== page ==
China's defeat by Japan in the 1894-1895 First Sino-Japanese war was fundamental to the development of the first generation of Chinese nationalists. The most dramatic watershed came in 1900, in the wake of the invasion, capture, and pillaging of the national capital by an eight-nation coalition that punished China for the Boxer Rebellion. Ethnic nationalism was, in any case, unacceptable to the ruling Manchu elite – they were foreigners who conquered China and maintained their own language and traditions. Most citizens had multiple identities, of which the locality was more important than the nation as a whole. Anyone who wanted to rise in government non-military service had to be immersed in Confucian classics, and pass a very difficult test. If accepted, they would be rotated around the country, so the bureaucrats did not identify with the locality. The depth of two-way understanding and trust developed by European political leaders and their followers did not exist.
The Second Sino-Japanese war was one of the most important events in the modern construction of Chinese nationalism. The Chinese experience in the war helped create an ideology based on the concept of “the people” as a political body in its own right, “a modern nation as opposed to a feudal empire.”
See also: Sinocentrism
The discussion of modern Chinese nationalism has dominated many political and intellectual debates since the late nineteenth century. Political scientist Suisheng Zhao argues that nationalism in China is not monolithic but exists in various forms, including political, liberal, ethnical, and state nationalism. Over the first half of the twentieth century, Chinese nationalism has constituted a crucial part of many political ideologies, including the anti-Manchuism during the 1911 Revolution, the anti-imperialist sentiment of the May Fourth Movement in 1919, and the Maoist thoughts that guided the Communist Revolution in 1949. The origin of modern Chinese nationalism can be traced back to the intellectual debate on race and nation in late nineteenth century. Shaped by the global discourse of social Darwinism, reformers and intellectuals debated how to build a new Chinese national subject based on a proper racial order, particularly the Manchu-Han relations. After the collapse of the Qing regime and the founding of the Republic of China in 1911, concerns of both domestic and international threat made the role of racism decline, while anti-imperialism became the new dominant ideology of Chinese nationalism over the 1910s. While intellectuals and elites advocated their distinctive thoughts on Chinese nationalism, political scientist Chalmers Johnson has pointed out that most of these ideas had very little to do with China's majority population—the Chinese peasantry. He thus proposes to supplement the Chinese communist ideology in the discussion of Chinese nationalism, which he labels "peasant nationalism."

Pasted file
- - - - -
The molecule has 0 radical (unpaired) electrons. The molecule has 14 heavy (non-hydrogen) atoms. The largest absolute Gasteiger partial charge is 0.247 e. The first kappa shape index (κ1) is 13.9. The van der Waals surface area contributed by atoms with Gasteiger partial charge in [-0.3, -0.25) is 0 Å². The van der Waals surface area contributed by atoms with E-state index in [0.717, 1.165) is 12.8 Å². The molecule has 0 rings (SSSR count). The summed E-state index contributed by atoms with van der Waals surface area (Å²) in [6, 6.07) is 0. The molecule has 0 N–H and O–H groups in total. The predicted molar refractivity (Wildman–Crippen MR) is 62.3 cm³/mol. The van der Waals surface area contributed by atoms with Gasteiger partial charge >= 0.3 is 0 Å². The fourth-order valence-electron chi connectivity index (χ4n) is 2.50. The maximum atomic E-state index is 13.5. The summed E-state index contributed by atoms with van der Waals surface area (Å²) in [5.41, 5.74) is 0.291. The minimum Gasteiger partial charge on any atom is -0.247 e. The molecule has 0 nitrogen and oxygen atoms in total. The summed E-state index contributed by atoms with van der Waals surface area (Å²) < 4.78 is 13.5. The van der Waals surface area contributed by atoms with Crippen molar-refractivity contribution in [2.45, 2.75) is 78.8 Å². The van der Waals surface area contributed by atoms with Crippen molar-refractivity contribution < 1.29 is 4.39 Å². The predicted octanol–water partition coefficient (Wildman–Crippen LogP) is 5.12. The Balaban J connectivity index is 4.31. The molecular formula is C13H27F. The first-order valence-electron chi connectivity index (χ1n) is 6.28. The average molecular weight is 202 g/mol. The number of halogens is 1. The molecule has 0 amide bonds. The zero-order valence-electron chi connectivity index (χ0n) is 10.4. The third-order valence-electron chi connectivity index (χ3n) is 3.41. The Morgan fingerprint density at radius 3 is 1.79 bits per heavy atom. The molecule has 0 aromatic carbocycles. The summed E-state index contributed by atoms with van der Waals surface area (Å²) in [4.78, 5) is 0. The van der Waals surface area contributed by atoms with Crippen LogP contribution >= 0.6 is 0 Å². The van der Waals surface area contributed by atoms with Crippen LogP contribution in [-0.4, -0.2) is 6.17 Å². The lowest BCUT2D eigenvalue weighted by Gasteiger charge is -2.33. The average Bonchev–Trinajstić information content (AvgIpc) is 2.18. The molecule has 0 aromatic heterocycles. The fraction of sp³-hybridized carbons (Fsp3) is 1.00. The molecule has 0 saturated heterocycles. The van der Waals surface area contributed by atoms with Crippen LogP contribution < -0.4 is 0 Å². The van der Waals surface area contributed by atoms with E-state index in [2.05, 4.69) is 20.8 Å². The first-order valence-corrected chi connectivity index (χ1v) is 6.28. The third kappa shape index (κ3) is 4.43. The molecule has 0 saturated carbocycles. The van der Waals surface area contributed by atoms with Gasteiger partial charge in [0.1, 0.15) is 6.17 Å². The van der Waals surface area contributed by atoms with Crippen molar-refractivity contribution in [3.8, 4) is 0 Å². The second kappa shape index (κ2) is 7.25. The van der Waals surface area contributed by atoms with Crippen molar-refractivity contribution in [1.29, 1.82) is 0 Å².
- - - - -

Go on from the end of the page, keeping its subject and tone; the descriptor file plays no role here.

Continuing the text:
Chinese nationalism in the early twentieth century was primarily based on anti-Manchurism, an ideology that was prevalent among Chinese revolutionaries from late nineteenth century to the turn of the twentieth century. After Qing's defeat in the Sino-Japanese War of 1895, reformers and intellectuals debated how to strengthen the nation, the discussion of which centered on the issue of race. Liang Qichao, a late Qing reformist who participated in the Hundred Days' Reform of 1898, contended that the boundary between Han and Manchu must be erased (ping Man-Han zhi jie). Liang's thought was based on the idea of racial competition, a concept originating from social Darwinism that believed only superior races would survive whereas the inferior races were bound to extinct. Liang attributed the decline of China to the Qing dynasty ruled by the Manchus, who treated the Han as an "alien race" and imposed a racial hierarchy between the Han and the Manchus while ignoring the threat of imperial powers. However Liang's critique of the Qing court and the Manchu-Han relations laid the foundation for anti-Manchuism, an ideology that early Republican and nationalist revolutionaries advocated in their efforts to overthrow the Qing dynasty and found a new Republic in China. In his writing “Revolutionary Army,” Zou Rong, an active Chinese revolutionary at the turn of the twentieth century, demanded a revolution education for the Han people who were suffering from the oppression of the Manchu rule. He argued that China should be a nation of the orthodox Han Chinese and no alien race shall rule over them. According to Zou, the Han Chinese, as the descendants of the Yellow Emperor, must overthrow the Manchu rule to restore their legitimacy and rights. Wang Jingwei, a Chinese revolutionary who later became an important figure in the Kuomintang, also believed that the Manchus were an inferior race. Wang contended that a state consisting of a single race would be superior to those multiracial ones. Most of the Republican revolutionaries agreed that preserving the race was vital to the survival of the nation. Since the Han had asserted its dominant role in Chinese nationalism, the Manchus had to be either absorbed or eradicated. Historian Prasenjit Duara summarized this by stating that the Republican revolutionaries primarily drew on the international discourse of "racist evolutionism" to envision a "racially purified China."